Thursday, April 29, 2010
Constitution? What Constitution?
Time for yet another great installment from Hillsdale College's Imprimis newsletter. And I do mean great.
This time, Michigan Supreme Court Justice Stephen Markman contributes a piece entitled "The Coming Constitutional Debate." I would be more inclined to call it a battle, because that's exactly what it will be. Justice Markman ably draws the battle lines:
Proponents of a "21st century constitution" or "living constitution" aim to transform our nation's supreme law beyond recognition—and with a minimum of public attention and debate. Indeed, if there is an overarching theme to what they wish to achieve, it is the diminishment of the democratic and representative processes of American government. It is the replacement of a system of republican government, in which the constitution is largely focused on the architecture of government in order to minimize the likelihood of abuse of power, with a system of judicial government, in which substantive policy outcomes are increasingly determined by federal judges. Rather than defining broad rules of the game for the executive and legislative branches of government, the new constitution would compel specific outcomes.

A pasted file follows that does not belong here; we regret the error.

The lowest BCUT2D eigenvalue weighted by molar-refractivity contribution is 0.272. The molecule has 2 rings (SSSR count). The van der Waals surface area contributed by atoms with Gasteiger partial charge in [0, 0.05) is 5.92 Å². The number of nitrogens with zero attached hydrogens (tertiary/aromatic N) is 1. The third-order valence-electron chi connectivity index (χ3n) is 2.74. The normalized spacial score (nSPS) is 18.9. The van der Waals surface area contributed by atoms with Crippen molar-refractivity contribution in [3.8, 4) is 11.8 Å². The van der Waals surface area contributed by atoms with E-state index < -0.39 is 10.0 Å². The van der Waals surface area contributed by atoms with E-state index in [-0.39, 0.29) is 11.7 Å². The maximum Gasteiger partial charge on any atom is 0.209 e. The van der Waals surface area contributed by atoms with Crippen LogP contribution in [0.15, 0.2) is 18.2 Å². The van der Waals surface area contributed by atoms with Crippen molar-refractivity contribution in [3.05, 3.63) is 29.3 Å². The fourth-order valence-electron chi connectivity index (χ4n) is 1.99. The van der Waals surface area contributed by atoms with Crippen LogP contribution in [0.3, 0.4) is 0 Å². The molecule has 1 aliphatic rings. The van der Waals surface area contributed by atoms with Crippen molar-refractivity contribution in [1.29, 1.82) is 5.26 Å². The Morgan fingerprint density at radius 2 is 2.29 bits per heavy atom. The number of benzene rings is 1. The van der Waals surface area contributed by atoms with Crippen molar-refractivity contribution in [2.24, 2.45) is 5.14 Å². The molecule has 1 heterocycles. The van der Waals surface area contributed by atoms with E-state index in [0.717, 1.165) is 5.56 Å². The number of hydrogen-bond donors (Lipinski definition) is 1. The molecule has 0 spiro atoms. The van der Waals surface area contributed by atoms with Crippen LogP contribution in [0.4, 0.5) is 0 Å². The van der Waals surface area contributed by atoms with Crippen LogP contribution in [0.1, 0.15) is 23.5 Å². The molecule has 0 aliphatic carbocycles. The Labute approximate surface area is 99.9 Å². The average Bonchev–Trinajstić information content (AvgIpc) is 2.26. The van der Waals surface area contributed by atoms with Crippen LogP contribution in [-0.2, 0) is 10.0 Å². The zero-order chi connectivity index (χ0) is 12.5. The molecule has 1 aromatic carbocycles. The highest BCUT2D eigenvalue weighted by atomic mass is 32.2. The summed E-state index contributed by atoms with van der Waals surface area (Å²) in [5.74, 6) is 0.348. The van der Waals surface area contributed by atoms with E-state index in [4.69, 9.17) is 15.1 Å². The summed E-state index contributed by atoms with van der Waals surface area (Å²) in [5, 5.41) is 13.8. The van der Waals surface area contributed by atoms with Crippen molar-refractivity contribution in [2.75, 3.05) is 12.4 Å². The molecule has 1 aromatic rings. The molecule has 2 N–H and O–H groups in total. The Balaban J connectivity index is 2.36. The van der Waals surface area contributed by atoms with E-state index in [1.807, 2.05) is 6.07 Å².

I would go beyond even Justice Markman's concerns. They're not merely trying to force more things into the courts. They're trying to throw out the U.S. Constitution completely and establish a dictatorship in all but name. Individual rights and liberties are subordinated to the demands of the state, although lip service is given to protecting the right to perversion and everything else that's indefensible. It really will be a fascist-style system, technically allowing private business but so tightly controlled and regulated it might as well be state enterprise.
I could go on, but give Justice Markman's article a read. His clarion call needs to be heeded.